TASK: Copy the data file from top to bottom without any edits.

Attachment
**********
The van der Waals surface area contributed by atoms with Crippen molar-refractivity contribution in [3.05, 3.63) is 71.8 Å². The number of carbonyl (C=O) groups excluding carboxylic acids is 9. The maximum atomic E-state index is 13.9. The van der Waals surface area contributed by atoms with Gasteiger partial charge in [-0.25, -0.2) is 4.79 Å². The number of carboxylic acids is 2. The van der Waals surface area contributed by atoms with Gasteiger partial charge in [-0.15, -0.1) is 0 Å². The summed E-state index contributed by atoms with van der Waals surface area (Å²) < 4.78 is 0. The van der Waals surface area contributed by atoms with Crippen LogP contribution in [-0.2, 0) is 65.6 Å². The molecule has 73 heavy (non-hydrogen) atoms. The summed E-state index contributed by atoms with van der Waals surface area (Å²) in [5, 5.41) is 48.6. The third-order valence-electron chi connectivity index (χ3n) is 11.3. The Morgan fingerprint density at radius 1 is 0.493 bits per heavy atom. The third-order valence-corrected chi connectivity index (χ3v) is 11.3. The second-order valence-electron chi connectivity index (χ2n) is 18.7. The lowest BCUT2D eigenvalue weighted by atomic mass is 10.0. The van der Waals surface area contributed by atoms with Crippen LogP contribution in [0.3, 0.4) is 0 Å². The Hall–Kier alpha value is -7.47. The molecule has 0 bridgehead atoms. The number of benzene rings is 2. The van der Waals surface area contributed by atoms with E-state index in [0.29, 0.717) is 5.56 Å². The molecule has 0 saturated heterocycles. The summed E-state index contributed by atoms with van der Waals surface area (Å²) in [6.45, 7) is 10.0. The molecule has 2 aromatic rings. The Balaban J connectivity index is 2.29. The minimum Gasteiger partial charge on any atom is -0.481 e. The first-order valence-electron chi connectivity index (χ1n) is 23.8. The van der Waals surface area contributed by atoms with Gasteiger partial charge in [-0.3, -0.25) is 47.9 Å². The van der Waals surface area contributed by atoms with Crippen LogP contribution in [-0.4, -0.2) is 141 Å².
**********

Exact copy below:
The van der Waals surface area contributed by atoms with Crippen molar-refractivity contribution in [3.05, 3.63) is 71.8 Å². The number of carbonyl (C=O) groups excluding carboxylic acids is 9. The maximum atomic E-state index is 13.9. The van der Waals surface area contributed by atoms with Gasteiger partial charge in [-0.25, -0.2) is 4.79 Å². The number of carboxylic acids is 2. The van der Waals surface area contributed by atoms with Gasteiger partial charge in [-0.15, -0.1) is 0 Å². The summed E-state index contributed by atoms with van der Waals surface area (Å²) < 4.78 is 0. The van der Waals surface area contributed by atoms with Crippen LogP contribution in [-0.2, 0) is 65.6 Å². The molecule has 73 heavy (non-hydrogen) atoms. The summed E-state index contributed by atoms with van der Waals surface area (Å²) in [5, 5.41) is 48.6. The third-order valence-electron chi connectivity index (χ3n) is 11.3. The Morgan fingerprint density at radius 1 is 0.493 bits per heavy atom. The third-order valence-corrected chi connectivity index (χ3v) is 11.3. The second-order valence-electron chi connectivity index (χ2n) is 18.7. The lowest BCUT2D eigenvalue weighted by atomic mass is 10.0. The van der Waals surface area contributed by atoms with Crippen LogP contribution in [0.3, 0.4) is 0 Å². The Hall–Kier alpha value is -7.47. The molecule has 0 bridgehead atoms. The number of benzene rings is 2. The van der Waals surface area contributed by atoms with E-state index in [0.29, 0.717) is 5.56 Å². The molecule has 0 saturated heterocycles. The summed E-state index contributed by atoms with van der Waals surface area (Å²) in [6.45, 7) is 10.0. The molecule has 2 aromatic rings. The Balaban J connectivity index is 2.29. The minimum Gasteiger partial charge on any atom is -0.481 e. The first-order valence-electron chi connectivity index (χ1n) is 23.8. The van der Waals surface area contributed by atoms with Gasteiger partial charge in [-0.3, -0.25) is 47.9 Å². The van der Waals surface area contributed by atoms with Crippen LogP contribution in [-0.4, -0.2) is 141 Å².